Dear Miss Move Abroad,
My question may be long-winded because I’m sorting out many issues about my decision to move abroad–to Israel.
Here’s my background: At 26, after completing two degrees in software and engineering-related fields and working full-time for just over 2 years, I quit my job in San Francisco and bought an around-the-world trip ticket. My friend and I traveled from February through July last year. Nearing the end of my trip, I asked myself what things in my life I wanted to do—thing that if I didn’t do, I would regret on my death bed. One of them came up as living abroad.
Back from the trip now, working freelance, and living at home, it seems like the perfect time to tackle this dream.
I have been to Israel four times in my life, speak enough Hebrew to get by, but have no relatives there, and just a few friends, none terribly close. I always love it every time, and even tried applying for a Fulbright to move there a few years back. I’ve done all my research on job opportunities (they exist for people in my field) and the benefits the state offers to Jews who would like to move there. They actually pay you to move, roughly $4500 over the first 7 months, free health insurance until you get a job, and 5 months of Hebrew classes, just to name a few of the benefits. It seems, by the facts, that this should be a relatively easy decision. But it’s not.
What’s nagging me is whether I am running away from a good thing in the States. I have a great education, and lots of well-paying job opportunities. Though I have a free spirit and crave adventure, I’ve learned this year that stability is really important to me. Needless to say, the transition home has been very difficult for me as I haven’t yet gotten my independent life back. So one of my concerns is how long it will take for me to really get settled in Israel, and if it’s a process that I can withstand mentally.
The next concern I have is that I’ve been far away from friends and family for a while, going to college out-of-state and graduate school on the other side of the country. This gives me the independence I need to be successful abroad, but also makes me wonder if it’s a good thing to continue to endure the stress it takes to create a new life each time and to be lonely until the new friends become great friends and pillars of support. Ever since kicking off the process to move to Israel in August, I’ve addressed these concerns each month, to great distraught.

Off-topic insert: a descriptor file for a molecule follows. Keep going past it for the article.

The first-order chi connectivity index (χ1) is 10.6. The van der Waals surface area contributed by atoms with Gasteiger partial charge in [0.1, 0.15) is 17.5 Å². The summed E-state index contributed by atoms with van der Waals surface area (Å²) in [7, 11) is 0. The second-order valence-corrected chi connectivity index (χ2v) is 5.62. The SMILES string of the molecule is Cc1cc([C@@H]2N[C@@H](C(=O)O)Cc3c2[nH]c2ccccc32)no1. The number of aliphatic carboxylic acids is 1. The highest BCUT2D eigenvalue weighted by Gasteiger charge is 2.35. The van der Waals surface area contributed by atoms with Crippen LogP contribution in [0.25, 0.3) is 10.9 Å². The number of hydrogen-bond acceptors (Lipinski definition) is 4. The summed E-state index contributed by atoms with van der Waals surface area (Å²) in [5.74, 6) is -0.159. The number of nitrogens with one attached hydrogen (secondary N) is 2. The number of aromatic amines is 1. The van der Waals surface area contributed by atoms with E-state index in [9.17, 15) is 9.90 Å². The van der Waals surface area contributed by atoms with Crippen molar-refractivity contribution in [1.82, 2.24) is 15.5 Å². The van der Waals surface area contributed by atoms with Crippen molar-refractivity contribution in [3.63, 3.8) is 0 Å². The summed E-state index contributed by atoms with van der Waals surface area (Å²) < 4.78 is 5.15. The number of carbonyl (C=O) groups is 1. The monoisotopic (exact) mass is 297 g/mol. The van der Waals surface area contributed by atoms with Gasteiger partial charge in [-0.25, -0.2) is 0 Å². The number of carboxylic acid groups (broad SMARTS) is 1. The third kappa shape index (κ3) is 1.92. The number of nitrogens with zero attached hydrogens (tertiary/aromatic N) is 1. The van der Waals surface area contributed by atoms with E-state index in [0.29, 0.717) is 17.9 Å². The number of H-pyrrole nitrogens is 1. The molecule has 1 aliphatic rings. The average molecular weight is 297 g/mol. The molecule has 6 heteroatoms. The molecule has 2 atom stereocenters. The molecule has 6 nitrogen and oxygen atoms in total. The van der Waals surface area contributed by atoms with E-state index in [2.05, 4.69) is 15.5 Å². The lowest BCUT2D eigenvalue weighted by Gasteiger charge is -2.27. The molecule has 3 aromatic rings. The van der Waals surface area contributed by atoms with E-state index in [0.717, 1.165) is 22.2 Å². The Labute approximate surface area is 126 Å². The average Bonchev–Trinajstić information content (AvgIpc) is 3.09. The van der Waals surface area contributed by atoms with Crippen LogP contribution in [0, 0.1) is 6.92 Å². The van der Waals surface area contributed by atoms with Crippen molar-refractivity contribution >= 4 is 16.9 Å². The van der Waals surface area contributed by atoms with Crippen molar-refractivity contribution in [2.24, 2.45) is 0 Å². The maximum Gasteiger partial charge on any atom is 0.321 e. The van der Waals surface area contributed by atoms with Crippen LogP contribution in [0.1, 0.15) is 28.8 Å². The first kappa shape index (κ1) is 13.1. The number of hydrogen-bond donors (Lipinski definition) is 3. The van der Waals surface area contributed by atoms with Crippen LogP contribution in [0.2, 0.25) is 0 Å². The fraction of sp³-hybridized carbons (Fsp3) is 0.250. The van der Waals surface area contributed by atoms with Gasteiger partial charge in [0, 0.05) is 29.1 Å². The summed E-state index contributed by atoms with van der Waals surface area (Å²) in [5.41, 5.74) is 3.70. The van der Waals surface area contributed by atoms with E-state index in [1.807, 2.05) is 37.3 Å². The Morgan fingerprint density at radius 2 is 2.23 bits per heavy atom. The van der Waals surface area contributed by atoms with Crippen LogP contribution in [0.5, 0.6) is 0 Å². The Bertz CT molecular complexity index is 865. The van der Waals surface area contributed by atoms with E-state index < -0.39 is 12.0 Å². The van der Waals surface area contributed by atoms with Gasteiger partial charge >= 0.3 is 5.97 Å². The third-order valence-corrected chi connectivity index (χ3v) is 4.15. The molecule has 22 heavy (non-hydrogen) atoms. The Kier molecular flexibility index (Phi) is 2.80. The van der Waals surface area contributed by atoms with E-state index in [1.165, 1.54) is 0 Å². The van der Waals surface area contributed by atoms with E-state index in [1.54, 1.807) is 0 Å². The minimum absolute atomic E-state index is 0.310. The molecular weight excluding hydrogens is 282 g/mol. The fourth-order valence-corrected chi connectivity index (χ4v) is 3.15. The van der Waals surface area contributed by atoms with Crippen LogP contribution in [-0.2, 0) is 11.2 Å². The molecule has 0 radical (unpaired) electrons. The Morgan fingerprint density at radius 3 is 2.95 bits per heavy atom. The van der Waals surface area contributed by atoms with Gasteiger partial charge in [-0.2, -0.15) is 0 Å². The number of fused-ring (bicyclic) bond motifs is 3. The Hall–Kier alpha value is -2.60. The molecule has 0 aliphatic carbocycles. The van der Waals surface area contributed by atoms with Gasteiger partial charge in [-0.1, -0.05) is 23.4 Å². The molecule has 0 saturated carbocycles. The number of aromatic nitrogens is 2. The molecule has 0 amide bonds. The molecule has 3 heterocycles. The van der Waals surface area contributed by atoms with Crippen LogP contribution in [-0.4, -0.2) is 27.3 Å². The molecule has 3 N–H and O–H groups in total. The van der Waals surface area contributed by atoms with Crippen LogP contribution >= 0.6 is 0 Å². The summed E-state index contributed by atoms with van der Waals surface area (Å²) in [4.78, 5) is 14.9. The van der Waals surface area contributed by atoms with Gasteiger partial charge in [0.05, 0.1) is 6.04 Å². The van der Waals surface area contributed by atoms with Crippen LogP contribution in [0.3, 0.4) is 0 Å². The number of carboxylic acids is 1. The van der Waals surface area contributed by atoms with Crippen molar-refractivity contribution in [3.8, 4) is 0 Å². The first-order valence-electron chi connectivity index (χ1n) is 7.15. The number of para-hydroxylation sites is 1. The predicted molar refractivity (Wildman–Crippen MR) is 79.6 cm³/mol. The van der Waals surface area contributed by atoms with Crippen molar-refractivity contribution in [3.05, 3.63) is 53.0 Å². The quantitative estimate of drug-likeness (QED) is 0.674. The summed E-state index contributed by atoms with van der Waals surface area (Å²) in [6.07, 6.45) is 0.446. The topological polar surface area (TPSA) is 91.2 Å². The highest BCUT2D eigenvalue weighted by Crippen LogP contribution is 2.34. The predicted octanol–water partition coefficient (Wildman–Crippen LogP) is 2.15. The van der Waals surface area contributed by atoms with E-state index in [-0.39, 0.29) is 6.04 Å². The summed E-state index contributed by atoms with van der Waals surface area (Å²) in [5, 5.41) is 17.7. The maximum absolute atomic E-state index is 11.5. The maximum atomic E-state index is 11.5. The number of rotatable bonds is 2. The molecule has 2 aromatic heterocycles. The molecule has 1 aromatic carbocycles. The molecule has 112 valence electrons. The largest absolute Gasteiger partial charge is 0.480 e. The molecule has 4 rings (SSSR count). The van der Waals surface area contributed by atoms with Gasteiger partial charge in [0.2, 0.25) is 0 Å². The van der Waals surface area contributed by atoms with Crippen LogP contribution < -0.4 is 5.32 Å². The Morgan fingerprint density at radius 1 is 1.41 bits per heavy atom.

Finally, as a seasoned backpacker and solo female traveler, conquering coco huts in 3rd world countries with the best of them, I find myself torn between my material pleasures and my constant challenge to prove that I can live on less. Moving to Israel would challenge me and my bank account (while their economy is thriving, Tel Aviv is one of the most expensive cities to live in when you compare the rent to the actual salary earned). When I’m feeling empowered and idealistic, I know that it’s worth it. But when I’m feeling a bit more realistic, I wonder who I feel I need to prove to that I can change my life so drastically. And I do have student loans that I need to continue to pay….
I grow jealous of people who have lived abroad and can speak other languages, but I crave my stability and would like my older friends and close family in my life more. I feel this yearning to be in Israel, yet this body-encompassing lament that I will do it alone, and feel lonely constantly in debating this decision. Sometimes I wish someone would tell me to stop being foolish and stay, or visa versa.
Did I just pour my heart out to a stranger? Any advice would be much appreciated.
Torn between the heart and dreams
Dear Heart & Dreams,
Your letter got me thinking, and when I think, I write. But although my reply will no doubt be even more long-winded than your question, I’m not going to tell you what to do. I’ve been in your place, wishing someone would make a hard decision for me. But (as you already know) no one but you can make this call. If I tried, you’d protest that I didn’t have the full picture. And you’d be right. The full picture only takes shape in your own heart, and maybe only in the wee hours of the insomniac morning.
For me, decision-making is infinitely more mysterious than rationally weighing pros and cons. I’ll be obsessing for weeks, maybe even months, and then I’ll see or hear something—a line in a book, a scene in a movie, a snatch of overheard conversation in a café—and suddenly the decision in made. (Note the passive voice—as if the decision is out of my hands—a good strategy when pitching the move-abroad idea to employers and mothers).